Wageningen University & Research (WUR) is working on the Smart Food Intake project with industry partners such as Unilever, Philips, Danone and FrieslandCampina, to develop a method of stimulating healthier and more sustainable nutrition. An app is being developed to accompany this method, which will give a better insight into the what, why, where and when of food consumption. The project is to last four years, of which two have already passed. Mariska Dötsch, nutrition expert at Unilever, describes the collaboration.
This follow-up questioning had not been adequately incorporated into existing tools and apps. You can ask general questions about why people eat certain things, but because this app links the question to a specific moment and motive, the results are more accurate. "The great thing about the Smart Food Intake project is that is targets not just food consumption or the reasons but that it tackles both things at once", explains Dötsch. “We need a tool that can do that efficiently and effectively. We take 'snapshots' of two hours rather than use an app that asks people to retrieve their food consumption over the previous 24 hours. What we find interesting is both the consumption and the motivation behind it, because that informs us in an efficient way about the details of the consumption. For our company, in particular, it is really important to know why people eat certain things. It allows us to respond appropriately."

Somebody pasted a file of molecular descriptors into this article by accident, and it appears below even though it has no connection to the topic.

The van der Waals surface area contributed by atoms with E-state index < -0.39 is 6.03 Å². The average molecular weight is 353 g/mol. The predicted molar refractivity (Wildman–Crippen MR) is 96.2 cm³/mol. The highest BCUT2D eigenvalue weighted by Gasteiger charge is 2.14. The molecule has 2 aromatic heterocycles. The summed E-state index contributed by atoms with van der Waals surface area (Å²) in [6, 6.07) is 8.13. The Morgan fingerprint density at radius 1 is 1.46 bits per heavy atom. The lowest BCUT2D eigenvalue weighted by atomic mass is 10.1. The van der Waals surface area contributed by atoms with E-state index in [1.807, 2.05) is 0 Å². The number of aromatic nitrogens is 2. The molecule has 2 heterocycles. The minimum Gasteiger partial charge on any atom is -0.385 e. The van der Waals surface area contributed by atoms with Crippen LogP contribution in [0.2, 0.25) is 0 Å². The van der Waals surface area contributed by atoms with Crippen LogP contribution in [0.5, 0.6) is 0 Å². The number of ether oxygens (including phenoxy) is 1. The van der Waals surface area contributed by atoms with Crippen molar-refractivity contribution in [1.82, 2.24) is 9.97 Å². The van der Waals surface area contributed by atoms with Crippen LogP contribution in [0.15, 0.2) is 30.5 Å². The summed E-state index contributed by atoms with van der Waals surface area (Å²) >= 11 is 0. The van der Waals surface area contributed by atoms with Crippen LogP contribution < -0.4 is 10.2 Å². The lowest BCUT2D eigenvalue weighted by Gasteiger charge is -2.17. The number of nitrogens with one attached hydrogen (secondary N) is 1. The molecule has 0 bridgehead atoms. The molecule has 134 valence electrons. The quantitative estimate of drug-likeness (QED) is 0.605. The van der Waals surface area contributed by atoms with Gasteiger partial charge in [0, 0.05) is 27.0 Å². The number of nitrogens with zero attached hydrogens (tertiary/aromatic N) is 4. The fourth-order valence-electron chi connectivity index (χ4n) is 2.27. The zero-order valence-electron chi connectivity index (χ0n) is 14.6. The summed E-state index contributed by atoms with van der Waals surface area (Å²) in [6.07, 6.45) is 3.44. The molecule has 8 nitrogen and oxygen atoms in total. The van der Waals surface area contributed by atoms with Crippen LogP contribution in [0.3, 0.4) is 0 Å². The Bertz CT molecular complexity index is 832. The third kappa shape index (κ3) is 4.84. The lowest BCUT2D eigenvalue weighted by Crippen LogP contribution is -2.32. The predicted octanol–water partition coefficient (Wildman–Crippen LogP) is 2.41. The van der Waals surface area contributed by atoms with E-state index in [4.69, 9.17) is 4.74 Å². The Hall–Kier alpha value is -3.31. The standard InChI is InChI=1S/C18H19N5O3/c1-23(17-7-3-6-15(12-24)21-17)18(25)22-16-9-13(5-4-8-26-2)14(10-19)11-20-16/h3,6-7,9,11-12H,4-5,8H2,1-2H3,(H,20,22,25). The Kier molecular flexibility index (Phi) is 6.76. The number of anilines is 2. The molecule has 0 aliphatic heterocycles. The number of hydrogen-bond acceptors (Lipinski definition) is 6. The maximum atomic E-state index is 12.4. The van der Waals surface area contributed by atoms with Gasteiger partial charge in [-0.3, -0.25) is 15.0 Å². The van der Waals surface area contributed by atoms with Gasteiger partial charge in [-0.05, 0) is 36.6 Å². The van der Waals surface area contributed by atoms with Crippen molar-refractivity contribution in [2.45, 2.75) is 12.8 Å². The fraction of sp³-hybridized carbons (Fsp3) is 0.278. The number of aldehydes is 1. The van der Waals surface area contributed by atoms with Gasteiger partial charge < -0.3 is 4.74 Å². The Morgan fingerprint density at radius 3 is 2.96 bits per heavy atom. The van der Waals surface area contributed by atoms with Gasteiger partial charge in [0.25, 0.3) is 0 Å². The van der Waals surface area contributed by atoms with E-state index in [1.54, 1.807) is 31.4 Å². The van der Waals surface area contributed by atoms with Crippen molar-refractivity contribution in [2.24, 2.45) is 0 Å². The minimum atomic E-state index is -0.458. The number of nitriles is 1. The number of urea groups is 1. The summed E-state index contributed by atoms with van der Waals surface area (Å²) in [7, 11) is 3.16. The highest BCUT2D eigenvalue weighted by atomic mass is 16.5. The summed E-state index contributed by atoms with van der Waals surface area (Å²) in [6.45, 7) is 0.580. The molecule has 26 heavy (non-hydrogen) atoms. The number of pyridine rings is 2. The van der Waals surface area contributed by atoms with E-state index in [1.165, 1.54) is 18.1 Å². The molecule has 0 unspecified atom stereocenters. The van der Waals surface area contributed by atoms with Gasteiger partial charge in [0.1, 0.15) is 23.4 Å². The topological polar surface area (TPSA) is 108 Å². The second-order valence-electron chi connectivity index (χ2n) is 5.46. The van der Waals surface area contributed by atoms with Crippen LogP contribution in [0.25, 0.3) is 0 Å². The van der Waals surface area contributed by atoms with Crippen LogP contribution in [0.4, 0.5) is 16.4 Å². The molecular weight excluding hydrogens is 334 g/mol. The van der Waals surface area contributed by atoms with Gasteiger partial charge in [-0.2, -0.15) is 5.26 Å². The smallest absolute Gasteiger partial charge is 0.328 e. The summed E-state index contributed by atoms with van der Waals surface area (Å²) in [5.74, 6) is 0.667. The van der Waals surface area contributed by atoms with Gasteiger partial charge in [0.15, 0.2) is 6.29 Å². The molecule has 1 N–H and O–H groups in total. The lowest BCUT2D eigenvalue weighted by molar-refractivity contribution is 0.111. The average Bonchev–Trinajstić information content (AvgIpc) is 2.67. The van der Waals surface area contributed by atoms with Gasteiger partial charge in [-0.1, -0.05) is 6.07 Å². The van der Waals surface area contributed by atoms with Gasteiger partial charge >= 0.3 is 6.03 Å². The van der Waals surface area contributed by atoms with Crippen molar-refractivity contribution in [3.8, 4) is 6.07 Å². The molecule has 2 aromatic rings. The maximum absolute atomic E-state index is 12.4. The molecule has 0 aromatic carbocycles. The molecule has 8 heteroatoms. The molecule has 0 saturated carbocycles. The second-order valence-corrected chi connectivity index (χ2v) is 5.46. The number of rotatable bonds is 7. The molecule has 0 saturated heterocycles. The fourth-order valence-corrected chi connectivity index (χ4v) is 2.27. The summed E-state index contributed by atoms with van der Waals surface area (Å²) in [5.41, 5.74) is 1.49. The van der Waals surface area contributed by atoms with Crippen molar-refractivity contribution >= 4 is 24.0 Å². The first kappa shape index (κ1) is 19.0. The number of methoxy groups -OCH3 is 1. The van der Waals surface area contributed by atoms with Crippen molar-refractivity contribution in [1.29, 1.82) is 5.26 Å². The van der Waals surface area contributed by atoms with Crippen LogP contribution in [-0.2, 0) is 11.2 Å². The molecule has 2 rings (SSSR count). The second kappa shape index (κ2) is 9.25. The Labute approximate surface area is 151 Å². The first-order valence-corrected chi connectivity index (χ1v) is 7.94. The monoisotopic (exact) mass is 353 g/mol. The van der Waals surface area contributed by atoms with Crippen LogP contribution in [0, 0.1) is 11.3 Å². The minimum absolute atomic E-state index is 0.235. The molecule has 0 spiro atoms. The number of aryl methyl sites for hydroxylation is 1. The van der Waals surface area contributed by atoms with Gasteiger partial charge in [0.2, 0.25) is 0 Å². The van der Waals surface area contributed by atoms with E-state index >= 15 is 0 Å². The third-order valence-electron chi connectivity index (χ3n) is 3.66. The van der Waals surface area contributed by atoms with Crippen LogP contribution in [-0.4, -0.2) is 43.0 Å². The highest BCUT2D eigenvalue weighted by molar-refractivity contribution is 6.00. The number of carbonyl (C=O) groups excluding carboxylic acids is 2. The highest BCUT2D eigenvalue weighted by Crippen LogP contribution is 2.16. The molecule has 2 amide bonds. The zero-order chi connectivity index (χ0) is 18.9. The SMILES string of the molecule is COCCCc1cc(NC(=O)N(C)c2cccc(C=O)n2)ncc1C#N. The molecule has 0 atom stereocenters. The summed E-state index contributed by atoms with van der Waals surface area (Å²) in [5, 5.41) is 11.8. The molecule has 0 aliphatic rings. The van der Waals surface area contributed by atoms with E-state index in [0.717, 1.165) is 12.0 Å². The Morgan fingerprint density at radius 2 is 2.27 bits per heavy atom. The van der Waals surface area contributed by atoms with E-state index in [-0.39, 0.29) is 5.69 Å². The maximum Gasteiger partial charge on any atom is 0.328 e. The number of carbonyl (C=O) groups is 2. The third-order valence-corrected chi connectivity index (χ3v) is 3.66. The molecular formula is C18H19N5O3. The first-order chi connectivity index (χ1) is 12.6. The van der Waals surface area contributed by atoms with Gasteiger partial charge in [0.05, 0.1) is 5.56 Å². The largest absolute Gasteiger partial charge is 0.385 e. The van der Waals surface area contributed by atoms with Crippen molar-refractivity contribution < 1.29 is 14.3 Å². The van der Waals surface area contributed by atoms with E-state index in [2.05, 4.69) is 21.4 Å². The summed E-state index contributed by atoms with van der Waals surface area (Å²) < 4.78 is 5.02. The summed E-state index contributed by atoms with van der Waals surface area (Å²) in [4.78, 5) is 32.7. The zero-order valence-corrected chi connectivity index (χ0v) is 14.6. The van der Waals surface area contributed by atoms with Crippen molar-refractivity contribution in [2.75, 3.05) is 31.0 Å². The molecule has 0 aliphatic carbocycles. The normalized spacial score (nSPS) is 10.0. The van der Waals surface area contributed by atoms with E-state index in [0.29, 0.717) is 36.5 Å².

People are engaged to use the app, for the purpose of data collection. There are enough consumers who are willing to cooperate, but unfortunately those most enthusiastic are less suitable. They are already more aware of their food consumption, with the emphasis on eating healthy.
Without an app with which to collect data from consumers, Dötsch's work would look very different. Questionnaires are often carried out through online surveys nowadays, or through marketing agencies or by carrying out studies in which you ask people to use certain products. In those situations, you need a specific group of users and a control group. These are often expensive studies to carry out, also because trained interviewers are needed, for example. In addition, Dötsch uses data from the Dutch Food Consumption Survey to ascertain how the average Dutch person eats, for example, but those data give her no insight into the reasons behind those eating habits.